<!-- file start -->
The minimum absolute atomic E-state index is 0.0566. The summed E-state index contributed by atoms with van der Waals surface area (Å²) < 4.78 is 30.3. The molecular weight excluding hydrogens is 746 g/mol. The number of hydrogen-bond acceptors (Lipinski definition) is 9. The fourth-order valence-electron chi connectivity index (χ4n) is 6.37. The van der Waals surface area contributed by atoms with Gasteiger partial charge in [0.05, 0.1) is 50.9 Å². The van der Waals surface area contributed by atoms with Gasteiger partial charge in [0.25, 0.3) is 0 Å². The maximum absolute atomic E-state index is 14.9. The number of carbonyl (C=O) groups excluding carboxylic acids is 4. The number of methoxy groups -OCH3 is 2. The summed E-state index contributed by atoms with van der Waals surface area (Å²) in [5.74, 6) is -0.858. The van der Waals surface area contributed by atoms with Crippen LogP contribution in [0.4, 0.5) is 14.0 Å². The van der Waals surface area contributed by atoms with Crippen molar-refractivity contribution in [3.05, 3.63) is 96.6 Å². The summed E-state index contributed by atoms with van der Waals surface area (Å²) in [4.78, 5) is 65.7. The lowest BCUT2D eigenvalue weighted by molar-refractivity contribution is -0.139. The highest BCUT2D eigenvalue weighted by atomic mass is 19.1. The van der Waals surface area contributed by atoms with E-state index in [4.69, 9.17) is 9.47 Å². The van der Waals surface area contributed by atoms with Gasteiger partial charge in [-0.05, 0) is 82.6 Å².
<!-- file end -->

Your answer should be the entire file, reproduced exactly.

The minimum absolute atomic E-state index is 0.0566. The summed E-state index contributed by atoms with van der Waals surface area (Å²) < 4.78 is 30.3. The molecular weight excluding hydrogens is 746 g/mol. The number of hydrogen-bond acceptors (Lipinski definition) is 9. The fourth-order valence-electron chi connectivity index (χ4n) is 6.37. The van der Waals surface area contributed by atoms with Gasteiger partial charge in [0.05, 0.1) is 50.9 Å². The van der Waals surface area contributed by atoms with Gasteiger partial charge in [0.25, 0.3) is 0 Å². The maximum absolute atomic E-state index is 14.9. The number of carbonyl (C=O) groups excluding carboxylic acids is 4. The number of methoxy groups -OCH3 is 2. The summed E-state index contributed by atoms with van der Waals surface area (Å²) in [5.74, 6) is -0.858. The van der Waals surface area contributed by atoms with Crippen LogP contribution in [0.4, 0.5) is 14.0 Å². The van der Waals surface area contributed by atoms with Crippen molar-refractivity contribution in [3.05, 3.63) is 96.6 Å². The summed E-state index contributed by atoms with van der Waals surface area (Å²) in [4.78, 5) is 65.7. The lowest BCUT2D eigenvalue weighted by molar-refractivity contribution is -0.139. The highest BCUT2D eigenvalue weighted by atomic mass is 19.1. The van der Waals surface area contributed by atoms with E-state index in [4.69, 9.17) is 9.47 Å². The van der Waals surface area contributed by atoms with Gasteiger partial charge in [-0.05, 0) is 82.6 Å².